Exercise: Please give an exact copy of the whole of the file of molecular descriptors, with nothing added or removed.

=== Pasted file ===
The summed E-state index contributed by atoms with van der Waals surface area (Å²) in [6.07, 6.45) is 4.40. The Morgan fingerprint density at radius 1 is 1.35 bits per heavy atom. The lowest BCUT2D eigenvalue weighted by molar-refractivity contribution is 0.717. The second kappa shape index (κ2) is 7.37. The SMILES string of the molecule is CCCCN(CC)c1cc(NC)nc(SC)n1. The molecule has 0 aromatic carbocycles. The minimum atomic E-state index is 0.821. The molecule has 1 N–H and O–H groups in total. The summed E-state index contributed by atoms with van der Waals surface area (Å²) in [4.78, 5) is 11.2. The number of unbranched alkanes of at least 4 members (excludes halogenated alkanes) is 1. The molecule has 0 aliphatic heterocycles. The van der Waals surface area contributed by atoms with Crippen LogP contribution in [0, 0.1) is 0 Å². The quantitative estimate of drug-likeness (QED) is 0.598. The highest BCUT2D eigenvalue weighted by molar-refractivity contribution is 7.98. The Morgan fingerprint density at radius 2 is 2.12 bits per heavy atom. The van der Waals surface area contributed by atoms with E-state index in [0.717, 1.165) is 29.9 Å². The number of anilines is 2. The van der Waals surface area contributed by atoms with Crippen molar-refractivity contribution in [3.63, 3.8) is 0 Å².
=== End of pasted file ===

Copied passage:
The summed E-state index contributed by atoms with van der Waals surface area (Å²) in [6.07, 6.45) is 4.40. The Morgan fingerprint density at radius 1 is 1.35 bits per heavy atom. The lowest BCUT2D eigenvalue weighted by molar-refractivity contribution is 0.717. The second kappa shape index (κ2) is 7.37. The SMILES string of the molecule is CCCCN(CC)c1cc(NC)nc(SC)n1. The molecule has 0 aromatic carbocycles. The minimum atomic E-state index is 0.821. The molecule has 1 N–H and O–H groups in total. The summed E-state index contributed by atoms with van der Waals surface area (Å²) in [4.78, 5) is 11.2. The number of unbranched alkanes of at least 4 members (excludes halogenated alkanes) is 1. The molecule has 0 aliphatic heterocycles. The van der Waals surface area contributed by atoms with Crippen LogP contribution in [0, 0.1) is 0 Å². The quantitative estimate of drug-likeness (QED) is 0.598. The highest BCUT2D eigenvalue weighted by molar-refractivity contribution is 7.98. The Morgan fingerprint density at radius 2 is 2.12 bits per heavy atom. The van der Waals surface area contributed by atoms with E-state index in [0.717, 1.165) is 29.9 Å². The number of anilines is 2. The van der Waals surface area contributed by atoms with Crippen molar-refractivity contribution in [3.63, 3.8) is 0 Å².